A major piece of legislation signed into law just this past December brings with it the potential for immediate and substantial positive changes for retirement plan sponsors and participants. The SECURE Act—Setting Every Community Up for Retirement Enhancement—has multiple provisions, many of which went into effect on January 1, 2020. While the financial world will be unpacking the full implications of the Act for some time, employers and employees are eager to learn how the SECURE Act impacts corporate retirement plans now.
We’ve chosen a few of the significant provisions of the Act to walk you through now and will revisit the topic for further explanation as the year, and the Act’s effect on corporate retirement plan sponsors and participants, unfolds.
Age threshold for minimum required distributions
Until this year, retirement plan participants had to begin withdrawing minimum required distributions at 70 ½. This was an unwelcome requirement for many, as the distributions are taxable. Under the SECURE Act, participants who turn 70 ½ in 2020 or later now have the option to wait until age 72 to begin minimum required distributions. This provision permits participants to leave their money untouched for longer and allows the opportunity for an extra year and a half of tax-deferral.
Tax credits increased
The SECURE Act also increases incentives for business owners who did not previously offer the option of a retirement plan to begin doing so. Under the Act companies may be eligible for up to $5,000 in tax credits if they establish a new retirement plan. The cost of setting up a new plan can often range from $2,500 to $5,000, thus the tax credit provided by the Act has the potential to effectively remove the financial hurdle to plan establishment. Beyond the tax credit for setting up a new plan, the Act further incentivizes automatic enrollment features, with small businesses eligible for an additional $500 tax credit if they incorporate this feature into their plan offerings.
Establishment deadlines extended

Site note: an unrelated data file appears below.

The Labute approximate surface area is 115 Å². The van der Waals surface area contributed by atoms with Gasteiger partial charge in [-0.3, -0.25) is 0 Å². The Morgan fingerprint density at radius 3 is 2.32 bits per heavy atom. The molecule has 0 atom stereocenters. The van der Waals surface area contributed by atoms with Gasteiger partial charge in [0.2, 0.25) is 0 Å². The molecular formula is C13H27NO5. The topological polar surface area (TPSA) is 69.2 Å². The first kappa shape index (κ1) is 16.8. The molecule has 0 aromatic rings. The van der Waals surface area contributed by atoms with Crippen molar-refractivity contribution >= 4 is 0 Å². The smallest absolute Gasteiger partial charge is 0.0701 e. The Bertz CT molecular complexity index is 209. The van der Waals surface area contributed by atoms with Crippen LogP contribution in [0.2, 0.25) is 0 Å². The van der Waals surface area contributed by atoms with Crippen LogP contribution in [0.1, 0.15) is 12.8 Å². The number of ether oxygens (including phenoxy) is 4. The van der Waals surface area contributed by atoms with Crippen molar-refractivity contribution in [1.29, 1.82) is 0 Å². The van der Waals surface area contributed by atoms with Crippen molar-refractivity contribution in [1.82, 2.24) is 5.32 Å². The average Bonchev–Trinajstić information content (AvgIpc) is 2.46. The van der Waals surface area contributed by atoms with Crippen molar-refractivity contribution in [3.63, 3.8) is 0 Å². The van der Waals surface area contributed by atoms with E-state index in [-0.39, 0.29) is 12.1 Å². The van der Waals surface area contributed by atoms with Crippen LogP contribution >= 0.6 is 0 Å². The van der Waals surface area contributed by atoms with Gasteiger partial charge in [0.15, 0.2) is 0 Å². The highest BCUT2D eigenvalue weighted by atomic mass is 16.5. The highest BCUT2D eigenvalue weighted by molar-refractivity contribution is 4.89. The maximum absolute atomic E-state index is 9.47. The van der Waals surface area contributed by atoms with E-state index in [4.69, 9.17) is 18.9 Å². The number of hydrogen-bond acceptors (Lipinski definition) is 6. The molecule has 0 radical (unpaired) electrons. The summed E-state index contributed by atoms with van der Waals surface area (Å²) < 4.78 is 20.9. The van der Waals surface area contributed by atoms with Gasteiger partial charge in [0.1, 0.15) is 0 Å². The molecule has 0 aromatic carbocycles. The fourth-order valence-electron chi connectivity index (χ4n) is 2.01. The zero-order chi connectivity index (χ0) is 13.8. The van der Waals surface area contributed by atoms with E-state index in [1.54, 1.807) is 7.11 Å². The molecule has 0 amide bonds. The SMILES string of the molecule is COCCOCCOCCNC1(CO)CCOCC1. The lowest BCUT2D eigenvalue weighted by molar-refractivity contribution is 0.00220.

Before the SECURE Act was passed, businesses had until the end of the calendar year to establish and adopt retirement plans. This presented a challenge to many corporations, as the accounting for the year is often not finalized by December 31. An end of calendar year deadline often meant that business owners had to make decisions about plan funding before they had a complete picture of what funds were available. The SECURE Act allows businesses to establish and adopt a plan as late as the tax filing deadline, including extensions, when they have a more accurate appraisal of the resources available to fund a plan.
Safe harbor provisions added
Plan sponsors wishing to include annuities as investment options in their retirement plan offerings can now do so without fear of liability, provided they meet certain requirements. Under the SECURE Act, safe harbor provisions render plan sponsors exempt from penalties and liability in the event that the provider of the annuity goes bankrupt—provided the plan sponsor has taken all of the necessary steps to properly vet the annuity before including it in their plan offerings.
Eligibility rules relaxed
The SECURE Act makes it possible for companies to permit long term part-time employees to participate in corporate retirement plans, opening up retirement savings options to a wider employee population. In addition to being a draw for new hires, the relaxed eligibility rules foster greater participation in an organization’s savings culture, potentially leading to a more financially educated and engaged workforce.
While these five provisions are among the most significant, the SECURE Act brings the potential for even more positive opportunities for plan sponsors and participants. To learn more about how the SECURE Act could impact your corporate retirement plan, reach out to N1 Advisors today.